SBA program helps with real estate debt
Wichita Business Journal - by Kent Hoover, Washington Bureau Chief
The Small Business Administration finally rolled out a loan program that could help business owners who face a looming balloon payment on their commercial real estate loans.
Date: Monday, February 21, 2011, 8:20am CST
Beginning Feb. 28, small-business owners can use the SBA’s 504 program to refinance their commercial mortgages if they face a balloon payment before Dec. 31, 2012. The SBA may later open this option to other business owners.
“We are making this initial restriction to make sure our funding goes first to small businesses with the most need,” said Steve Smits, the SBA’s associate administrator of capital access.
Real Estate LoansSBA’s 504 loans primarily are used for real estate, but until the Small Business Jobs Act was enacted in late September, they couldn’t be used for refinancing unless a business also was expanding.
Congress added a refinancing option to the 504 program because of the crisis many business owners face due to declining real estate values and the tightening of the commercial real estate financing market. When they took out their current mortgages, most business owners assumed they could refinance the loans before the big balloon payment on the mortgage came due. That’s no longer possible for many of them.
The SBA’s loan programs were created to fill gaps in the lending market for small businesses, so that’s why Congress thought it was appropriate to come to the rescue of these business owners by making $15 billion worth of refinancing available through the 504 program. Since 504 loans, which are made by SBA-approved certified development companies, are paired with first mortgages from conventional lenders, the program will generate nearly $34 billion in total project refinancing over the next two years.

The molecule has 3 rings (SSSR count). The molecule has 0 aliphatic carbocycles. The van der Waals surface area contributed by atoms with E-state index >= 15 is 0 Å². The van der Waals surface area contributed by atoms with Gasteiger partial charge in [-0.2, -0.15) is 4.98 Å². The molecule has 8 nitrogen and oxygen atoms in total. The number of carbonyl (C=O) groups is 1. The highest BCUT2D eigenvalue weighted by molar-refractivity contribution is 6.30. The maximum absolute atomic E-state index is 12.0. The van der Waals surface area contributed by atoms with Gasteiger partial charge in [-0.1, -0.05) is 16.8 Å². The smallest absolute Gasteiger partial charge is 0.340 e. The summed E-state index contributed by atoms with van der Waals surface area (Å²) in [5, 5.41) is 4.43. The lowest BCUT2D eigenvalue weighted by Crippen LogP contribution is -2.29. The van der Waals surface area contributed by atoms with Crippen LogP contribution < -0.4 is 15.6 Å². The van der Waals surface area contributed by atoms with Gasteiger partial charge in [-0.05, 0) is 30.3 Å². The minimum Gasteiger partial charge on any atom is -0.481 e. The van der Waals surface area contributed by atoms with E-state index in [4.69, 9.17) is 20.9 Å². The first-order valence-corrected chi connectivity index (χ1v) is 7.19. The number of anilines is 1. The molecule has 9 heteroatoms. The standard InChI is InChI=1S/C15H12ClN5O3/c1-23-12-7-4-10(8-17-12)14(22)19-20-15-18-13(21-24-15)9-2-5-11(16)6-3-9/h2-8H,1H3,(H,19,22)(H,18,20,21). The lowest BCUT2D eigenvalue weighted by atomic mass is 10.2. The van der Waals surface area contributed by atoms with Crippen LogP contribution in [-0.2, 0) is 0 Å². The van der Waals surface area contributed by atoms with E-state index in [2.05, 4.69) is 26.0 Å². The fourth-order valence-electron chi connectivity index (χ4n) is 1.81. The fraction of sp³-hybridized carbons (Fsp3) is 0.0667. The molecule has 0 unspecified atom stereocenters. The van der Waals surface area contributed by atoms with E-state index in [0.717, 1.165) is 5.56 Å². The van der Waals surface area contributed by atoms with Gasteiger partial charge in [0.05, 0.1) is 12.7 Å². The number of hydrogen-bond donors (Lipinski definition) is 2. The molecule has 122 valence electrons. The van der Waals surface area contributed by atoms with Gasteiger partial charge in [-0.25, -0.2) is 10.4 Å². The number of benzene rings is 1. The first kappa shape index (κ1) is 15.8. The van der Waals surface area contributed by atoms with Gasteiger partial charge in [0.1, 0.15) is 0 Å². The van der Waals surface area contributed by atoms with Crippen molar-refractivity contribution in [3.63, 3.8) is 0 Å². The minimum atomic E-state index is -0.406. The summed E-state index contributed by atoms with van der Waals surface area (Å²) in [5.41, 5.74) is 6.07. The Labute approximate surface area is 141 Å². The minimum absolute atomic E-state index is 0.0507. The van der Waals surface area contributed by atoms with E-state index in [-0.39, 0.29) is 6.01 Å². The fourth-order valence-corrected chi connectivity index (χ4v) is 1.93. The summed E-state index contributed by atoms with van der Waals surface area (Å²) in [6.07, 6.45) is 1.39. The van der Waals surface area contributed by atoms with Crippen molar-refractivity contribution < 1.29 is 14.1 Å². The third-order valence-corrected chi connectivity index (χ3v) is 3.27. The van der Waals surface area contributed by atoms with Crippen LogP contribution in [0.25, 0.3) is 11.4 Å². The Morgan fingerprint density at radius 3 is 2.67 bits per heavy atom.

The SBA estimates as many as 20,000 small businesses will take advantage of this refinancing program.
“The economic downturn of recent years and the declining value of real estate have had a significant, negative impact on many small businesses with mortgages maturing within the next few years,” SBA Administrator Karen Mills said. “As a result, even small businesses that are performing well and making their payments on time could face foreclosure because of the difficulties they face in refinancing and restructuring their mortgage debt. This temporary program is another tool SBA can provide to help these small businesses remain viable and protect jobs.”
Borrowers must kick in at least 10 percent of equity in order to qualify for these 504 loans. They will be able to refinance up to 90 percent of the current appraised property value or 100 percent of the outstanding mortgage, whichever is lower, plus eligible refinancing costs. The loans can’t be used for other business expenses.
Applicants also have to be current on their existing loans, and a new independent appraisal will be required on the properties.
Taxpayers won’t be on the hook if these new 504 loans default. All of the costs of this refinancing program will be covered by fees assessed on the loans.
The National Association of Development Companies, which represents the economic development organizations that make 504 loans, expect brisk demand for the refinancing program.
“We have been receiving at least 10 inquiries a week since the refinance provision was announced as part of the Small Business Jobs Act in September,” said Nadco president Chris Crawford. “Small businesses and banks have been clamoring to take advantage of this new, more affordable refinance option as a means to hold on to critical business properties. In many cases, this will mean saving a thriving business from closure if it could not refinance maturing debt. “
SBA's Kansas District Office is located at 271 W. Third St. N., Ste. 2500, in Wichita.